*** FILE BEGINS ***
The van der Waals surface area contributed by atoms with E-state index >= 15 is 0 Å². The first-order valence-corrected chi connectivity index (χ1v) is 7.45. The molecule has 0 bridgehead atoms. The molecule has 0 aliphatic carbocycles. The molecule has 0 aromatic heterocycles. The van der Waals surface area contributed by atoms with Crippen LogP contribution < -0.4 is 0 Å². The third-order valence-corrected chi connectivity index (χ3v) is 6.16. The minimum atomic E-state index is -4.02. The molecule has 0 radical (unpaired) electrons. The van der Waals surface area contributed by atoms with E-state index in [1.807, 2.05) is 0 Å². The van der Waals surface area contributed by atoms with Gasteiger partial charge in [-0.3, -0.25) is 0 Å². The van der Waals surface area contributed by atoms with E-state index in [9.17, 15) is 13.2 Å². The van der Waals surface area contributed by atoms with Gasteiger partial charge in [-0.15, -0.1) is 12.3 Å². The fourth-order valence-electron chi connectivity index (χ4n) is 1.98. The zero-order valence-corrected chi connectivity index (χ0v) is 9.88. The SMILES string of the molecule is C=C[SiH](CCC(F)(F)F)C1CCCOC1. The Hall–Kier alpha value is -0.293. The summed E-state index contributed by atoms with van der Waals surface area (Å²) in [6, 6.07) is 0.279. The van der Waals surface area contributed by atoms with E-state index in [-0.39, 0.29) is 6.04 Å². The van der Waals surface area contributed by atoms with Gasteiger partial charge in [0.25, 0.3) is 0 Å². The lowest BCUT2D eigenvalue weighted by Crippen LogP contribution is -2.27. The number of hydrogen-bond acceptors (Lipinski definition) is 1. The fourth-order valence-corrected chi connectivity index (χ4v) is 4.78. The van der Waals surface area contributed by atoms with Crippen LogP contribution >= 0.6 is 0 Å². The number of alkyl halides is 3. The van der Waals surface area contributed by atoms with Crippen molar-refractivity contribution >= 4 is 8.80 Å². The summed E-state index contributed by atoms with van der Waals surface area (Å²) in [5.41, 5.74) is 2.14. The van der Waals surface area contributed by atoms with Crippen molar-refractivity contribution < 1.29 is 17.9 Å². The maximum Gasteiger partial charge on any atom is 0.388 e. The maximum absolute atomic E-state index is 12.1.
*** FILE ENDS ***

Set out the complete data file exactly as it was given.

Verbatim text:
The van der Waals surface area contributed by atoms with E-state index >= 15 is 0 Å². The first-order valence-corrected chi connectivity index (χ1v) is 7.45. The molecule has 0 bridgehead atoms. The molecule has 0 aliphatic carbocycles. The molecule has 0 aromatic heterocycles. The van der Waals surface area contributed by atoms with Crippen LogP contribution < -0.4 is 0 Å². The third-order valence-corrected chi connectivity index (χ3v) is 6.16. The minimum atomic E-state index is -4.02. The molecule has 0 radical (unpaired) electrons. The van der Waals surface area contributed by atoms with E-state index in [1.807, 2.05) is 0 Å². The van der Waals surface area contributed by atoms with Gasteiger partial charge in [-0.3, -0.25) is 0 Å². The van der Waals surface area contributed by atoms with E-state index in [9.17, 15) is 13.2 Å². The van der Waals surface area contributed by atoms with Gasteiger partial charge in [-0.15, -0.1) is 12.3 Å². The fourth-order valence-electron chi connectivity index (χ4n) is 1.98. The zero-order valence-corrected chi connectivity index (χ0v) is 9.88. The SMILES string of the molecule is C=C[SiH](CCC(F)(F)F)C1CCCOC1. The Hall–Kier alpha value is -0.293. The summed E-state index contributed by atoms with van der Waals surface area (Å²) in [6, 6.07) is 0.279. The van der Waals surface area contributed by atoms with E-state index in [-0.39, 0.29) is 6.04 Å². The van der Waals surface area contributed by atoms with Gasteiger partial charge in [0.25, 0.3) is 0 Å². The lowest BCUT2D eigenvalue weighted by Crippen LogP contribution is -2.27. The number of hydrogen-bond acceptors (Lipinski definition) is 1. The fourth-order valence-corrected chi connectivity index (χ4v) is 4.78. The van der Waals surface area contributed by atoms with Crippen LogP contribution >= 0.6 is 0 Å². The number of alkyl halides is 3. The van der Waals surface area contributed by atoms with Crippen molar-refractivity contribution >= 4 is 8.80 Å². The summed E-state index contributed by atoms with van der Waals surface area (Å²) in [5.41, 5.74) is 2.14. The van der Waals surface area contributed by atoms with Crippen molar-refractivity contribution < 1.29 is 17.9 Å². The maximum Gasteiger partial charge on any atom is 0.388 e. The maximum absolute atomic E-state index is 12.1.